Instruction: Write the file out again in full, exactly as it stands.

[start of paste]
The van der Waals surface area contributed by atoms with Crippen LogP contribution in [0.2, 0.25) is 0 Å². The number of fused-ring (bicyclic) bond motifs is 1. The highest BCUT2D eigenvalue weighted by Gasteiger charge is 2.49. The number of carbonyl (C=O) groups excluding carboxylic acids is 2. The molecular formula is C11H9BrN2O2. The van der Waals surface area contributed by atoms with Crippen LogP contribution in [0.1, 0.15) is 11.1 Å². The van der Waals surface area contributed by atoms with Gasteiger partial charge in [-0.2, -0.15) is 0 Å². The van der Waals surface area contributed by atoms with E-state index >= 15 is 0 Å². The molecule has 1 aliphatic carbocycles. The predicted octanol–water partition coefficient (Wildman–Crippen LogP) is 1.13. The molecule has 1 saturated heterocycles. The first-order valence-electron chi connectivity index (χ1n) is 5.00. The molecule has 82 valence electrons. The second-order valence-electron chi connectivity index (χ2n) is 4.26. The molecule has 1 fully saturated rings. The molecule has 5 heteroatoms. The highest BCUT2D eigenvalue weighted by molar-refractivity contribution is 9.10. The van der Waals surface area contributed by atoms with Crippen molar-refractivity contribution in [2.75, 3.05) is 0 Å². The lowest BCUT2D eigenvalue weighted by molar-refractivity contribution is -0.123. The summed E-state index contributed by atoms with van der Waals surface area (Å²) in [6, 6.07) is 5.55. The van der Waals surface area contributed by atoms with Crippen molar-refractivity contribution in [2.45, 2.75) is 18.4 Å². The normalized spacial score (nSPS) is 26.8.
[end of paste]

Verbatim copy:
The van der Waals surface area contributed by atoms with Crippen LogP contribution in [0.2, 0.25) is 0 Å². The number of fused-ring (bicyclic) bond motifs is 1. The highest BCUT2D eigenvalue weighted by Gasteiger charge is 2.49. The number of carbonyl (C=O) groups excluding carboxylic acids is 2. The molecular formula is C11H9BrN2O2. The van der Waals surface area contributed by atoms with Crippen LogP contribution in [0.1, 0.15) is 11.1 Å². The van der Waals surface area contributed by atoms with Gasteiger partial charge in [-0.2, -0.15) is 0 Å². The van der Waals surface area contributed by atoms with E-state index >= 15 is 0 Å². The molecule has 1 aliphatic carbocycles. The predicted octanol–water partition coefficient (Wildman–Crippen LogP) is 1.13. The molecule has 1 saturated heterocycles. The first-order valence-electron chi connectivity index (χ1n) is 5.00. The molecule has 82 valence electrons. The second-order valence-electron chi connectivity index (χ2n) is 4.26. The molecule has 1 fully saturated rings. The molecule has 5 heteroatoms. The highest BCUT2D eigenvalue weighted by molar-refractivity contribution is 9.10. The van der Waals surface area contributed by atoms with Crippen molar-refractivity contribution in [2.75, 3.05) is 0 Å². The lowest BCUT2D eigenvalue weighted by molar-refractivity contribution is -0.123. The summed E-state index contributed by atoms with van der Waals surface area (Å²) in [6, 6.07) is 5.55. The van der Waals surface area contributed by atoms with Crippen molar-refractivity contribution in [2.45, 2.75) is 18.4 Å². The normalized spacial score (nSPS) is 26.8.